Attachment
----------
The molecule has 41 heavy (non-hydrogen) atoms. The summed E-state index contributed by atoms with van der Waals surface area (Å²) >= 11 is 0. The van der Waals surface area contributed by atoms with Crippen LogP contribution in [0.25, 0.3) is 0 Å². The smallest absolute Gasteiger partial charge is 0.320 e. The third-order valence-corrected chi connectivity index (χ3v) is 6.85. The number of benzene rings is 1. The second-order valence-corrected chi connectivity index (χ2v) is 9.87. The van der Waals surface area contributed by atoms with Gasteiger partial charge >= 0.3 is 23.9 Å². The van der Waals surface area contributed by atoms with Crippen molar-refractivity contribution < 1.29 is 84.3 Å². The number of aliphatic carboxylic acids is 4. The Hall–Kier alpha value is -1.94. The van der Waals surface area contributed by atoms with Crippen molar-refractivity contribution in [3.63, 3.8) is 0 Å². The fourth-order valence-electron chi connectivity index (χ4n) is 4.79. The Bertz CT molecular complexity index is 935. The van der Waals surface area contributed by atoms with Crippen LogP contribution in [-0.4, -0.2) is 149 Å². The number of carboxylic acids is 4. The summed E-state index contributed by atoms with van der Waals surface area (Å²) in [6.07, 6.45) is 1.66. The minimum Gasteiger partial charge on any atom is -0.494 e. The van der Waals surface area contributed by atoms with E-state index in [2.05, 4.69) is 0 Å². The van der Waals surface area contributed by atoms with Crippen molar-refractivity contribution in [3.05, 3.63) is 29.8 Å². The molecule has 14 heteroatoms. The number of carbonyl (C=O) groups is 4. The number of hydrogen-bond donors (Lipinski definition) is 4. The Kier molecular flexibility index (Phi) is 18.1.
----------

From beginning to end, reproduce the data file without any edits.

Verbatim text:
The molecule has 41 heavy (non-hydrogen) atoms. The summed E-state index contributed by atoms with van der Waals surface area (Å²) >= 11 is 0. The van der Waals surface area contributed by atoms with Crippen LogP contribution in [0.25, 0.3) is 0 Å². The smallest absolute Gasteiger partial charge is 0.320 e. The third-order valence-corrected chi connectivity index (χ3v) is 6.85. The number of benzene rings is 1. The second-order valence-corrected chi connectivity index (χ2v) is 9.87. The van der Waals surface area contributed by atoms with Gasteiger partial charge >= 0.3 is 23.9 Å². The van der Waals surface area contributed by atoms with Crippen molar-refractivity contribution < 1.29 is 84.3 Å². The number of aliphatic carboxylic acids is 4. The Hall–Kier alpha value is -1.94. The van der Waals surface area contributed by atoms with Crippen molar-refractivity contribution in [3.63, 3.8) is 0 Å². The fourth-order valence-electron chi connectivity index (χ4n) is 4.79. The Bertz CT molecular complexity index is 935. The van der Waals surface area contributed by atoms with Crippen LogP contribution in [-0.4, -0.2) is 149 Å². The number of carboxylic acids is 4. The summed E-state index contributed by atoms with van der Waals surface area (Å²) in [6.07, 6.45) is 1.66. The minimum Gasteiger partial charge on any atom is -0.494 e. The van der Waals surface area contributed by atoms with E-state index in [2.05, 4.69) is 0 Å². The van der Waals surface area contributed by atoms with Crippen molar-refractivity contribution in [3.05, 3.63) is 29.8 Å². The molecule has 14 heteroatoms. The number of carbonyl (C=O) groups is 4. The number of hydrogen-bond donors (Lipinski definition) is 4. The Kier molecular flexibility index (Phi) is 18.1.